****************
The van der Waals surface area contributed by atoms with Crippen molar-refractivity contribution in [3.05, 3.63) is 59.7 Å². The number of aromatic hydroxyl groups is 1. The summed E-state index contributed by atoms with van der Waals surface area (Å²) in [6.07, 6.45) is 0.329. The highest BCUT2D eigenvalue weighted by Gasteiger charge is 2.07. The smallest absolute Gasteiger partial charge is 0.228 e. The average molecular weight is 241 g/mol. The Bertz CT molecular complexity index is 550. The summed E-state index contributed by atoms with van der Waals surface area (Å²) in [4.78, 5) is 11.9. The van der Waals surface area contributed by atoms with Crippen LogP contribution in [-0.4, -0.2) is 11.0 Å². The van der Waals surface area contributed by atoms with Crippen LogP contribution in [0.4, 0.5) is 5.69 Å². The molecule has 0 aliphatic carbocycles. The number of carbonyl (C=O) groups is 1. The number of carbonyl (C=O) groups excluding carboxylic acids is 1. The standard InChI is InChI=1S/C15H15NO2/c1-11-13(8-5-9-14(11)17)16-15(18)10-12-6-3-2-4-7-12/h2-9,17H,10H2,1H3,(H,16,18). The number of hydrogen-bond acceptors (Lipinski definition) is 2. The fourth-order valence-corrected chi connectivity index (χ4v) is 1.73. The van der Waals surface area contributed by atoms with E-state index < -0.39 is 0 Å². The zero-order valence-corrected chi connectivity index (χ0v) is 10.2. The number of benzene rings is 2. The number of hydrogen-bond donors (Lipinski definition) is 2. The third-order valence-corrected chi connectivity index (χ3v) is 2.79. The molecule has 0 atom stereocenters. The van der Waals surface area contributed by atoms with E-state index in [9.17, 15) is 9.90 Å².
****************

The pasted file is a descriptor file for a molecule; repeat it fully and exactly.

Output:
The van der Waals surface area contributed by atoms with Crippen molar-refractivity contribution in [3.05, 3.63) is 59.7 Å². The number of aromatic hydroxyl groups is 1. The summed E-state index contributed by atoms with van der Waals surface area (Å²) in [6.07, 6.45) is 0.329. The highest BCUT2D eigenvalue weighted by Gasteiger charge is 2.07. The smallest absolute Gasteiger partial charge is 0.228 e. The average molecular weight is 241 g/mol. The Bertz CT molecular complexity index is 550. The summed E-state index contributed by atoms with van der Waals surface area (Å²) in [4.78, 5) is 11.9. The van der Waals surface area contributed by atoms with Crippen LogP contribution in [-0.4, -0.2) is 11.0 Å². The van der Waals surface area contributed by atoms with Crippen LogP contribution in [0.4, 0.5) is 5.69 Å². The molecule has 0 aliphatic carbocycles. The number of carbonyl (C=O) groups is 1. The number of carbonyl (C=O) groups excluding carboxylic acids is 1. The standard InChI is InChI=1S/C15H15NO2/c1-11-13(8-5-9-14(11)17)16-15(18)10-12-6-3-2-4-7-12/h2-9,17H,10H2,1H3,(H,16,18). The number of hydrogen-bond acceptors (Lipinski definition) is 2. The fourth-order valence-corrected chi connectivity index (χ4v) is 1.73. The van der Waals surface area contributed by atoms with E-state index < -0.39 is 0 Å². The zero-order valence-corrected chi connectivity index (χ0v) is 10.2. The number of benzene rings is 2. The number of hydrogen-bond donors (Lipinski definition) is 2. The third-order valence-corrected chi connectivity index (χ3v) is 2.79. The molecule has 0 atom stereocenters. The van der Waals surface area contributed by atoms with E-state index in [9.17, 15) is 9.90 Å².